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A librarian is a person trained in librarianship (also known as library and information science or just library science) who works in some type of library. Librarians are traditionally associated with large collections of books but the profession continues to evolve to meet technological and social needs. A librarian may provide information services, including coordination of public programs, computer provision and training, literacy education and assisting with the use of community resources.


dv1940037Many people who love reading decide they want to become a librarian. The job requires more than a love of reading, however. If you are thinking about becoming a librarian, you should try to arrange a meeting with a librarian in a nearby library to discuss the profession. To apply to an MLS program, you will need an undergraduate degree. Although there is no major requirement, English, Computer Science, and Art History are recommended majors to help provide some relative experience. You then need to obtain an ALA accredited Masters of Library Science. Each program is unique, so be sure to research thoroughly before you apply. The University of Michigan ( and University of Oklahoma ( both offer MLS programs. Try to gain work experience before you finish your MLS (preferably before you finish your undergraduate degree). You can apply for a job at a local public library or your university library, or try to find a librarian internship. Networking with librarians will help you find a job down the road. Once you finish your MLS degree, it is time to find a job. The library science field has become competitive so be willing to work your way up. Prove that you deserve a professional position, and you the opportunity will come to you.

Job Description

Librarians have many more duties than simply checking books in and out of the library. They may do any of the following:

  • Search standard reference materials to answer patrons’ reference questions
  • Teach library patrons how to search for information on the library databases
  • Keep records of materials and circulation
  • Supervise planning, budgeting, and personnel activities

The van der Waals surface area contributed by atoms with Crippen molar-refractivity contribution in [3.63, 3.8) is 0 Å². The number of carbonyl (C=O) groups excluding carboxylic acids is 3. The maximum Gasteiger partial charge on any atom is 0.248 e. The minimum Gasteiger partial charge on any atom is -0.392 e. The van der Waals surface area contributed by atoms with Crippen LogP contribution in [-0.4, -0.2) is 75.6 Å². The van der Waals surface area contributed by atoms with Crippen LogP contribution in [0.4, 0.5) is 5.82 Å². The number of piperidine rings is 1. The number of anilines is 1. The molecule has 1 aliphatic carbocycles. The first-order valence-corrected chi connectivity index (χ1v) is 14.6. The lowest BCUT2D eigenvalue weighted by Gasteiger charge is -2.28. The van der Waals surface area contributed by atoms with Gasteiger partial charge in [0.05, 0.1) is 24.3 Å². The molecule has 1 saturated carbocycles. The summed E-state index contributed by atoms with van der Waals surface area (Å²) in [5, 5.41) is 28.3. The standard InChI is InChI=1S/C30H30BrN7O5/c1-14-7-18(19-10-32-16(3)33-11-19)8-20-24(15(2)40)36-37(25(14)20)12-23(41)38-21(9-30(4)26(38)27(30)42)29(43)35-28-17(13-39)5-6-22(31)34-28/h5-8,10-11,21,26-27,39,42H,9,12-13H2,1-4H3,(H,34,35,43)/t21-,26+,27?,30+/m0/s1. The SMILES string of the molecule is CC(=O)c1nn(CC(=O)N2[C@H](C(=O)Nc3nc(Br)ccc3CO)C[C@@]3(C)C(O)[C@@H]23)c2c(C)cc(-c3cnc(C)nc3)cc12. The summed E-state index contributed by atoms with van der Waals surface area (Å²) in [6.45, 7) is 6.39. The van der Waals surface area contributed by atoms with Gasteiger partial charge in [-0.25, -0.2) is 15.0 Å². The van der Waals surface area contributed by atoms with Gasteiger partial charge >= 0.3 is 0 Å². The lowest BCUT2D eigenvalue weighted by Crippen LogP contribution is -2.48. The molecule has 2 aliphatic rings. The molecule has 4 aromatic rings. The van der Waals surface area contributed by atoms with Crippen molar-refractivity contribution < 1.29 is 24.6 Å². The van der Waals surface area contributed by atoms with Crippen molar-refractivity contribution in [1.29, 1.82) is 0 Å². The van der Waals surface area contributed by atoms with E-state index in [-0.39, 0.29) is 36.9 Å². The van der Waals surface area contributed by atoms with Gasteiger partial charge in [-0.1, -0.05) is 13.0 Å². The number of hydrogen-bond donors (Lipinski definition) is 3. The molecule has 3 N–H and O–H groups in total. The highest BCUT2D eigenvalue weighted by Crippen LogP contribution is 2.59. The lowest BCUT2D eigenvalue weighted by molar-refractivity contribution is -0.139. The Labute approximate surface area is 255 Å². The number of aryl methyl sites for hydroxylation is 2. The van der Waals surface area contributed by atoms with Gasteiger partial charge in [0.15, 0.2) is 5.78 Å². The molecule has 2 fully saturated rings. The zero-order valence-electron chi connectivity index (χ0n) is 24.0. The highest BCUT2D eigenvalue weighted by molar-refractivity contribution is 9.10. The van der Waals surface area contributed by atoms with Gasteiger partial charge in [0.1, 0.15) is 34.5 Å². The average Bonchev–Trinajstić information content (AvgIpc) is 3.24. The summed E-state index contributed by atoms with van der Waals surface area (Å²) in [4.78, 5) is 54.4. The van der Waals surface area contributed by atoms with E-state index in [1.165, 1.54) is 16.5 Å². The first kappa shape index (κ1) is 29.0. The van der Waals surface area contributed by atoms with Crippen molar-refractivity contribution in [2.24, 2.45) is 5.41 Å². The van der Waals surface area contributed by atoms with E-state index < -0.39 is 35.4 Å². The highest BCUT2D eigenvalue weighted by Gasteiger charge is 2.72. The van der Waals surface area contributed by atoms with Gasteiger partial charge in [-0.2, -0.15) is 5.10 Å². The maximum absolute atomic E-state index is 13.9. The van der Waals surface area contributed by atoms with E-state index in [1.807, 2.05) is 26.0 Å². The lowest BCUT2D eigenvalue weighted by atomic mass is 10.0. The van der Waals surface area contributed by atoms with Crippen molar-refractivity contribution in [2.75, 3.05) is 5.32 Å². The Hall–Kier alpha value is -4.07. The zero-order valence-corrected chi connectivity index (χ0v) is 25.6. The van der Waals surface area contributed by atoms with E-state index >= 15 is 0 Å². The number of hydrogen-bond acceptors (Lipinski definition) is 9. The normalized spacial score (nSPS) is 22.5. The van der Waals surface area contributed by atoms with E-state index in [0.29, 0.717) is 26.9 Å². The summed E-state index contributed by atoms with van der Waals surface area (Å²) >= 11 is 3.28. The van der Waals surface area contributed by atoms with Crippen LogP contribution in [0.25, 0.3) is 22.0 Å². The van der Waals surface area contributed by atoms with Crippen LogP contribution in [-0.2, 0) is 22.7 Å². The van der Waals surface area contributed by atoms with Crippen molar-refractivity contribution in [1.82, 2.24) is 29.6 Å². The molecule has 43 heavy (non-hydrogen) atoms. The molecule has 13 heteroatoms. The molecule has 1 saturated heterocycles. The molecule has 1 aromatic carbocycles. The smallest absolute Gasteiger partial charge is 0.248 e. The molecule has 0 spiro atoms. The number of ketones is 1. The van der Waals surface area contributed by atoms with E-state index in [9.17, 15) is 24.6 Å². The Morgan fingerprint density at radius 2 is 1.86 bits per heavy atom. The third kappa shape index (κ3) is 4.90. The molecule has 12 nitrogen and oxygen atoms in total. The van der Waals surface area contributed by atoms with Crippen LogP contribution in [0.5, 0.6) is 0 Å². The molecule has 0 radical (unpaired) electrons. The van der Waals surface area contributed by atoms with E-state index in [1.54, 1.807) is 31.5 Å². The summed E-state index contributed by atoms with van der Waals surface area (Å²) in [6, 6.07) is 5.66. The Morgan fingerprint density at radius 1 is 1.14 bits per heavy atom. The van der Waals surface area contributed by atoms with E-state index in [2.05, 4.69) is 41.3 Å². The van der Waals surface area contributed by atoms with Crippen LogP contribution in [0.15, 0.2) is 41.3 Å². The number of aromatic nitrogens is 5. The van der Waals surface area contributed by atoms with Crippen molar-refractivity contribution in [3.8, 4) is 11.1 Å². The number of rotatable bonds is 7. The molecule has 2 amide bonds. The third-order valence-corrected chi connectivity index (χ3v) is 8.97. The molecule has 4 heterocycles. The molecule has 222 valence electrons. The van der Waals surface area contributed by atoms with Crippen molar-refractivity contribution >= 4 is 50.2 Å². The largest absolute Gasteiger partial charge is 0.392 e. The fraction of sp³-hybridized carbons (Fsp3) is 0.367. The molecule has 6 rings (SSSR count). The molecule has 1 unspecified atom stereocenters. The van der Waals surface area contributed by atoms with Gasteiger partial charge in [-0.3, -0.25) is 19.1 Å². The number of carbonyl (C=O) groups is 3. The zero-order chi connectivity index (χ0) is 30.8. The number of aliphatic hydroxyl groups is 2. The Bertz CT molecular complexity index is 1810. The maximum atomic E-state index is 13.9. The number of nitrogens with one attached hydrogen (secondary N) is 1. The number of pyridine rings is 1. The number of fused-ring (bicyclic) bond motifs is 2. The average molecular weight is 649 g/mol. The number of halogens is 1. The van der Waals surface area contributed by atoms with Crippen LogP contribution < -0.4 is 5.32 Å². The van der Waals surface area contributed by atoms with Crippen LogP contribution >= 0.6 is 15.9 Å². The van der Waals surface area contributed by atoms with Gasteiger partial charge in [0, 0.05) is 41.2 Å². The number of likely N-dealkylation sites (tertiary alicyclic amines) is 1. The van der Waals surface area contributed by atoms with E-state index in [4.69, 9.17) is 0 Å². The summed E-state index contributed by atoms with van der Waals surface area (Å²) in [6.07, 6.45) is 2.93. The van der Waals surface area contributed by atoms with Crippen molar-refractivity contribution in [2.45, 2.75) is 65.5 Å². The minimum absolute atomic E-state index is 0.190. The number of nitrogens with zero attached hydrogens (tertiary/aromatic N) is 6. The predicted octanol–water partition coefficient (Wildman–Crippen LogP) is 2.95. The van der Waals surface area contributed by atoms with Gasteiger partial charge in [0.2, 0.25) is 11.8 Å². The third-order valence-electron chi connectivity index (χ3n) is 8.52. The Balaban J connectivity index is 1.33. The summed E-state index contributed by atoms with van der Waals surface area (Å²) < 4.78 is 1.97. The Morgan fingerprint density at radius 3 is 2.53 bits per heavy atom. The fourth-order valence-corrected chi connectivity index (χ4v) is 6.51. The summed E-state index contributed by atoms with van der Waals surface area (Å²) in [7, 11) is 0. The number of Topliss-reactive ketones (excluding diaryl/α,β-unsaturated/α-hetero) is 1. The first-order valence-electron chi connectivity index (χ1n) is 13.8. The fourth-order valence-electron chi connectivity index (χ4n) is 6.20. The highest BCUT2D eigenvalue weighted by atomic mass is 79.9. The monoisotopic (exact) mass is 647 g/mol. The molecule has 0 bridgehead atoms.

• Analyze patrons’ requests to retrieve the needed information and assist the patron in locating that information
  • Review and evaluate resource material such as catalogues and book reviews
  • Code and catalogue books, films, publications and other library materials based on subject matter
  • Train library staff in duties such as shelving, receiving, researching, equipment use and cataloguing
  • Respond to customer complaints
  • Develop library procedures and policies
  • Develop information access aids such as annotated bibliographies and indexes, electronic pathfinders, web pages, and online tutorials
  • Arrange and assemble display materials
  • Perform public relations work
  • Compile lists of overdue materials and inform the borrowers that their checked out material is overdue


Pros & Cons

200341971-001Although competitive, librarians work in a stable field with an average growth rate of 10% predicted for technicians and assistants over the next decade. New technologies are allowing librarians to do more, assume more responsibilities, and expand their field. Online resources make the gathering of information a much easier task for librarians, and they have access to more databases. As a librarian, you have the opportunity to assist people and help them find the information they require and show them how to effectively use it. Although new technologies aid librarians, it does hinder them slightly, as an increased use of online resources limits the need for librarians, which is part of the reason to why the field is so competitive and hard to break into. MLS degree is a popular graduate program, and a large number of graduates will increase the competition for jobs in the future. Librarians spend long periods of time in front of computer screens and terminals, which can result in headaches and eyestrain.